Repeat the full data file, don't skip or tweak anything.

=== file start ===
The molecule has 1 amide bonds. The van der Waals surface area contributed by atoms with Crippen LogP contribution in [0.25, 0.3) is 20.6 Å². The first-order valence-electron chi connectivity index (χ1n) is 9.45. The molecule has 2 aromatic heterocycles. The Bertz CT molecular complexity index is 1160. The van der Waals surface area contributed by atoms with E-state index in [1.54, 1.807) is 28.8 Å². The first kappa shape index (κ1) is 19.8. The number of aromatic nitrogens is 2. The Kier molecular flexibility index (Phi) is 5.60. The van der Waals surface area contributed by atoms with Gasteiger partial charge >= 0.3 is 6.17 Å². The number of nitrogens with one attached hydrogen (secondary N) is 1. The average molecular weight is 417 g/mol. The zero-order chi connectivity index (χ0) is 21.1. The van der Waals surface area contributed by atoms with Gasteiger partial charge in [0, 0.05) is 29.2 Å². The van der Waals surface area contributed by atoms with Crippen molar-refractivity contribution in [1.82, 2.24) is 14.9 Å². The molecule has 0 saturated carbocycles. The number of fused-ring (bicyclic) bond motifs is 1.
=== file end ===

The molecule has 1 amide bonds. The van der Waals surface area contributed by atoms with Crippen LogP contribution in [0.25, 0.3) is 20.6 Å². The first-order valence-electron chi connectivity index (χ1n) is 9.45. The molecule has 2 aromatic heterocycles. The Bertz CT molecular complexity index is 1160. The van der Waals surface area contributed by atoms with E-state index in [1.54, 1.807) is 28.8 Å². The first kappa shape index (κ1) is 19.8. The number of aromatic nitrogens is 2. The Kier molecular flexibility index (Phi) is 5.60. The van der Waals surface area contributed by atoms with Gasteiger partial charge >= 0.3 is 6.17 Å². The number of nitrogens with one attached hydrogen (secondary N) is 1. The average molecular weight is 417 g/mol. The zero-order chi connectivity index (χ0) is 21.1. The van der Waals surface area contributed by atoms with Gasteiger partial charge in [0, 0.05) is 29.2 Å². The van der Waals surface area contributed by atoms with Crippen molar-refractivity contribution in [1.82, 2.24) is 14.9 Å². The molecule has 0 saturated carbocycles. The number of fused-ring (bicyclic) bond motifs is 1.